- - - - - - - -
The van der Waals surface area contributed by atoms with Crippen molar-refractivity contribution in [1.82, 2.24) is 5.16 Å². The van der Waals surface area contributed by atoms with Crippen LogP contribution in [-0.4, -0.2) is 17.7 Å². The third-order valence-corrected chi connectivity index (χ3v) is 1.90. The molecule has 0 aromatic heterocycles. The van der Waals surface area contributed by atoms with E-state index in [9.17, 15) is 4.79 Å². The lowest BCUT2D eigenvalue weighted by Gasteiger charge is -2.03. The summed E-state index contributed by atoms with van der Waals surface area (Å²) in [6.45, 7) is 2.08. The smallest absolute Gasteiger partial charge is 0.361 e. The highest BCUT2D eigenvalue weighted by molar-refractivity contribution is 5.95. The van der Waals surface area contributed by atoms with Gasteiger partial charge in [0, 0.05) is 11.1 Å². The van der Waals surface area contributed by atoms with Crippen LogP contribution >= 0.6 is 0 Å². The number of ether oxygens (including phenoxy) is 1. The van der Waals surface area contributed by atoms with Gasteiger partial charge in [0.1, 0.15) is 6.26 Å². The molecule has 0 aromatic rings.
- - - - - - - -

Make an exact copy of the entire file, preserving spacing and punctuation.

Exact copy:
The van der Waals surface area contributed by atoms with Crippen molar-refractivity contribution in [1.82, 2.24) is 5.16 Å². The van der Waals surface area contributed by atoms with Crippen LogP contribution in [-0.4, -0.2) is 17.7 Å². The third-order valence-corrected chi connectivity index (χ3v) is 1.90. The molecule has 0 aromatic heterocycles. The van der Waals surface area contributed by atoms with E-state index in [9.17, 15) is 4.79 Å². The lowest BCUT2D eigenvalue weighted by Gasteiger charge is -2.03. The summed E-state index contributed by atoms with van der Waals surface area (Å²) in [6.45, 7) is 2.08. The smallest absolute Gasteiger partial charge is 0.361 e. The highest BCUT2D eigenvalue weighted by molar-refractivity contribution is 5.95. The van der Waals surface area contributed by atoms with Gasteiger partial charge in [0, 0.05) is 11.1 Å². The van der Waals surface area contributed by atoms with Crippen LogP contribution >= 0.6 is 0 Å². The number of ether oxygens (including phenoxy) is 1. The van der Waals surface area contributed by atoms with Gasteiger partial charge in [0.1, 0.15) is 6.26 Å². The molecule has 0 aromatic rings.